Jones & Bartlett Learning Author and Health Policy Expert Joel Teitelbaum Weighs in on the Health Reform Case Before the Supreme Court.
During the final week of March, the United States Supreme Court engaged in an historic debate about the meaning and constitutionality of the Patient Protection and Affordable Care Act (known as Affordable Care Act, or ACA). The culmination of some 30 legal challenges to the ACA, the Supreme Court heard oral arguments on a series of legal issues:
- Whether the ACA’s individual coverage requirement is a tax for purposes of the Anti-Injunction Act.
- Whether Congress has the power under Article I of the Constitution to enact the minimum coverage requirement.
- Whether, if the coverage requirement is found unconstitutional, it is “severable” from the remainder of the ACA.
- Whether the ACA’s requirement that states expand Medicaid eligibility or risk losing federal funds is unduly coercive in violation of the Tenth Amendment.
In this blog post, the second of a four-part series, I focus on questions two and three. The first post discussed Question One, , the third post will discuss the question concerning the Medicaid expansion, and the fourth post will describe the Court’s eventual ruling in the case, which is expected by the end of June.
Whether Congress has the power under the federal Constitution to enact the minimum coverage requirement (also referred to as the “individual mandate”) was the headlining issue in the lead-up to the oral arguments. The creation of the minimum coverage requirement has its roots in the fact that, unlike most other industrialized countries, the U.S. relies heavily on the private market to provide health insurance to the population. However, because this private system resulted in serious market failure (namely, 50 million uninsured Americans), Congress looked in the ACA to remedy the failure while retaining an insurance system heavily reliant on private sellers. The result: a requirement that all individuals purchase health insurance, with premium subsidies for certain individuals who lack the means to purchase it on their own and financial penalties for those who ignore the requirement.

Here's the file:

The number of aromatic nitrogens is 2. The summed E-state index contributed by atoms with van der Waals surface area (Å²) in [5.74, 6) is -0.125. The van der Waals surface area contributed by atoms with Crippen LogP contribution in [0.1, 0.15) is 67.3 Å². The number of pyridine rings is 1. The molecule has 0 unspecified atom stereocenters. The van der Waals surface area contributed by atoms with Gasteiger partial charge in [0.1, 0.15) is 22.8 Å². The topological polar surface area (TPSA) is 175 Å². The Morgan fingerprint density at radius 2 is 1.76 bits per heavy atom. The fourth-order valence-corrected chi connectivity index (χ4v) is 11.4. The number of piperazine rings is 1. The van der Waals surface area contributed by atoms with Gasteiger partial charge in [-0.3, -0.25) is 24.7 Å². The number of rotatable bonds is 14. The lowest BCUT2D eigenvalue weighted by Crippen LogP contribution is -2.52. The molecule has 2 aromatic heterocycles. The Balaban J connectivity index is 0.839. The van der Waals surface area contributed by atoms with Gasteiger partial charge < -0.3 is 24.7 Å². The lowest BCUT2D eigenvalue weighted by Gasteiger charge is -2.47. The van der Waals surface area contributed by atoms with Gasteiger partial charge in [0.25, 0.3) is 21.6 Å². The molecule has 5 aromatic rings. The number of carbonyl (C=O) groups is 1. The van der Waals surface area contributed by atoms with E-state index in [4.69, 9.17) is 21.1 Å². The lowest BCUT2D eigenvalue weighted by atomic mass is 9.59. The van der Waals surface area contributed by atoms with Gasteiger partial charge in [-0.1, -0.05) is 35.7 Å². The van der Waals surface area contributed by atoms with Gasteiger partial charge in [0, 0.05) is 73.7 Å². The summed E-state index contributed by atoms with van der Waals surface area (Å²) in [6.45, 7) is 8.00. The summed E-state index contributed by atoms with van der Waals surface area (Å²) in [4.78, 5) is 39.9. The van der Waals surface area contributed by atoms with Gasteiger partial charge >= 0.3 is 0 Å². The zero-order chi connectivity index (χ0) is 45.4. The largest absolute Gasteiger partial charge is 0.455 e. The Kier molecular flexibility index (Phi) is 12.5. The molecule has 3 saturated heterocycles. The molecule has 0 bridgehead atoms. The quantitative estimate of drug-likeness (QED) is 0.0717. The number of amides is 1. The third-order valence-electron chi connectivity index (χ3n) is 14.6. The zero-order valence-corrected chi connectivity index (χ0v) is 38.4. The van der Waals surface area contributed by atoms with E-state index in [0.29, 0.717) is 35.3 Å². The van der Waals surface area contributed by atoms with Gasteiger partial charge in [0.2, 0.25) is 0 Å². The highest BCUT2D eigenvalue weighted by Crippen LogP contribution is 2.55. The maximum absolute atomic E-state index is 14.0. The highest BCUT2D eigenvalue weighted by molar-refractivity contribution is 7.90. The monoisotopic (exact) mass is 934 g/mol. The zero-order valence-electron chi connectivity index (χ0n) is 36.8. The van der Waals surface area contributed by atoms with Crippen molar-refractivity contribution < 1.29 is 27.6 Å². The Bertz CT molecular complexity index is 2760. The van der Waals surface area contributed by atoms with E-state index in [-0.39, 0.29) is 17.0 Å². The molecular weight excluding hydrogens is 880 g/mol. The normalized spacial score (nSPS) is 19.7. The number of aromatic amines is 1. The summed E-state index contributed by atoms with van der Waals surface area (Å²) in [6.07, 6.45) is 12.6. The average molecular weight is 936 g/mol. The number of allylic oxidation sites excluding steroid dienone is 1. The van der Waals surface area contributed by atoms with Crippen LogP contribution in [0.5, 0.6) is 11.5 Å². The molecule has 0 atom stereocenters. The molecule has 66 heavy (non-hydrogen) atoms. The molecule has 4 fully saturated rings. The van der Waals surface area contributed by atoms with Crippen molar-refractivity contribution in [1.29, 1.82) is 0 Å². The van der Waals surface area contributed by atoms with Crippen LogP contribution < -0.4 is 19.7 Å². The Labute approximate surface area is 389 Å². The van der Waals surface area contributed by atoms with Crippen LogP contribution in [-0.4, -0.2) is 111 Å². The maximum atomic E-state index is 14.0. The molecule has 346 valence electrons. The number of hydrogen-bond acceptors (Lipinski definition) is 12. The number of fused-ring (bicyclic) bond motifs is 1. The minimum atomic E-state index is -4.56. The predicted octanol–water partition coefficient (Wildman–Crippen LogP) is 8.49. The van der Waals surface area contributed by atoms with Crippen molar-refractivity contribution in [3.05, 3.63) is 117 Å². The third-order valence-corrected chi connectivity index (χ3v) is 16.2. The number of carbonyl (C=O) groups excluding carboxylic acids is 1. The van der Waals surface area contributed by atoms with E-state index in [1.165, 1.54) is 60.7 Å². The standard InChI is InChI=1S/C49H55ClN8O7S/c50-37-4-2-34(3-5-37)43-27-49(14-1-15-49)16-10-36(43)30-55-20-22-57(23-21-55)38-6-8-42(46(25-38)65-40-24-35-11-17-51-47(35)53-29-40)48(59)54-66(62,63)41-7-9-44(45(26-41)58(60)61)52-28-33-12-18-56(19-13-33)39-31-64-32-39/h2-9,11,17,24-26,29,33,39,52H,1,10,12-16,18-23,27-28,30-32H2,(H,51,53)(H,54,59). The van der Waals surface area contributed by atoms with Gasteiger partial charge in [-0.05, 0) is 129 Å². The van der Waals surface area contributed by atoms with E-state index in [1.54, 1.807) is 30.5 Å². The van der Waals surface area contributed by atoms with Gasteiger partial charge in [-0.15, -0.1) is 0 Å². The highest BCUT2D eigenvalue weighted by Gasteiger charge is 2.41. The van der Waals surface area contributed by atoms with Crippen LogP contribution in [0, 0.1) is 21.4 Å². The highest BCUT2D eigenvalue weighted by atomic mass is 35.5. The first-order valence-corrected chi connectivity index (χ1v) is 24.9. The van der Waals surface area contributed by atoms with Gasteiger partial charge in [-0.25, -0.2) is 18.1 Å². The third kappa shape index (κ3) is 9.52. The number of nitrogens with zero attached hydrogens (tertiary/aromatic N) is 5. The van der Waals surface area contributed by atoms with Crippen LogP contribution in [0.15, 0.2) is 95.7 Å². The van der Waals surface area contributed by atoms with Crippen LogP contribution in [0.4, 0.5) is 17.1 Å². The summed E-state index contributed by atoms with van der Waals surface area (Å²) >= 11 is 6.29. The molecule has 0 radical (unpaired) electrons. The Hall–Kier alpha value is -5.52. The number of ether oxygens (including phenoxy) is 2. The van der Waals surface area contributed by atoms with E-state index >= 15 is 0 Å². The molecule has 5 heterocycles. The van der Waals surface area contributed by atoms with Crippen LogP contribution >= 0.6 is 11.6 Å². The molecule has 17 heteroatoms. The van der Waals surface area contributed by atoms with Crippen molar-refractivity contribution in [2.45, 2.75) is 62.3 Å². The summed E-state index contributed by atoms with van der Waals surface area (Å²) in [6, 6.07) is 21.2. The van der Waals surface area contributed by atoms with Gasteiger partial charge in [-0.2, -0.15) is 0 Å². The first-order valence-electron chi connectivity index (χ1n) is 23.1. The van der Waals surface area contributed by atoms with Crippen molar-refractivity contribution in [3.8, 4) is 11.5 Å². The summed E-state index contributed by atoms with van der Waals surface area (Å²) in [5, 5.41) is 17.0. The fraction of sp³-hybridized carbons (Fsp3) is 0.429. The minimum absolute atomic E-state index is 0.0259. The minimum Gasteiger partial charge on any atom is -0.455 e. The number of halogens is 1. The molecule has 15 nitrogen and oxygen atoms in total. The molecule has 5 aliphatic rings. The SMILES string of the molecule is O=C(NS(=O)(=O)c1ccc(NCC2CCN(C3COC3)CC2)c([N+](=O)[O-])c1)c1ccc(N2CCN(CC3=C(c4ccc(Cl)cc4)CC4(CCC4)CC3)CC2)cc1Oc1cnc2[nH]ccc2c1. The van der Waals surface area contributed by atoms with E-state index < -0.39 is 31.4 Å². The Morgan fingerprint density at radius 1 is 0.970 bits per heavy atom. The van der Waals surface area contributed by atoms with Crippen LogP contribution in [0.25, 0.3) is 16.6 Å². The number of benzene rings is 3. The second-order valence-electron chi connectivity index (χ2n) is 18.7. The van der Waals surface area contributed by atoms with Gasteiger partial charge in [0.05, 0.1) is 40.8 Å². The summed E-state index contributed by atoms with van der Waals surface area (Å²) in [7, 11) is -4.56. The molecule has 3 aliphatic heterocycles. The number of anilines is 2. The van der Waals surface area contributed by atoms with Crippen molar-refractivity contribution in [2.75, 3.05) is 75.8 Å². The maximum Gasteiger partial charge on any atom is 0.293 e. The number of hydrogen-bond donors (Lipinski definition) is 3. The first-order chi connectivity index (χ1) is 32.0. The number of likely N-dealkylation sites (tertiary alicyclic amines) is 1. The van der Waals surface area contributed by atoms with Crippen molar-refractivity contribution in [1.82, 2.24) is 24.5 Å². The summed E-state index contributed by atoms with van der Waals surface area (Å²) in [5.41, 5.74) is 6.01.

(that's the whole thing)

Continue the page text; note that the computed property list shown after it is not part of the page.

As a matter of constitutional law, the minimum coverage requirement raised two questions that divided the lower federal courts (and the Justices at oral argument): whether an individual’s remaining uninsured (either as a matter of choice or for reasons of affordability or access) is the type of activity that Congress can regulate pursuant to its Commerce Clause powers and, if so, whether the ACA’s coverage mandate is a constitutional solution. In essence, those who argue that Congress exceeded its Commerce Clause authority in passing the coverage requirement argue that while the Constitution allows Congress to regulate commerce, it does not permit the legislature to force individuals to engage in commerce through the purchase of a private-market good.
At oral argument, the debate broke along two very different views regarding what, exactly, the minimum coverage requirement aimed to do. On one hand, the more liberal-leaning Justices seemed to view the requirement as a regulation of the overall health care marketplace, and that that marketplace is something in which all Americans already participate (because, at one time or another, everyone needs and uses health care services). Viewed in this way, the ACA’s coverage requirement is a constitutionally valid regulatory response to an existing market that is functioning poorly and, many would argue, unfairly. According to this approach, the individual mandate creates a more stable health insurance system that guarantees access to coverage (and thus, for many people, access to care) that is relatively affordable.
Some of the more conservative-leaning Justices offered up a very different view of the minimum coverage requirement. To them, the requirement does not regulate individual behavior in the health care marketplace but instead creates a new marketplace and then forces individuals to buy a product sold in that market. Under this view, the requirement that individuals purchase insurance – i.e., the personal conduct being regulated -- lacks a sufficient connection to commerce to fall inside the scope of congressional Commerce Clause power that the Court has legitimized in the past. To rule otherwise, according to this perspective, would mean that Congress could in the future create other markets for the purpose of regulating them, and there would exist no standard by which the Court could effectively restrain Congress’s Commerce Clause power.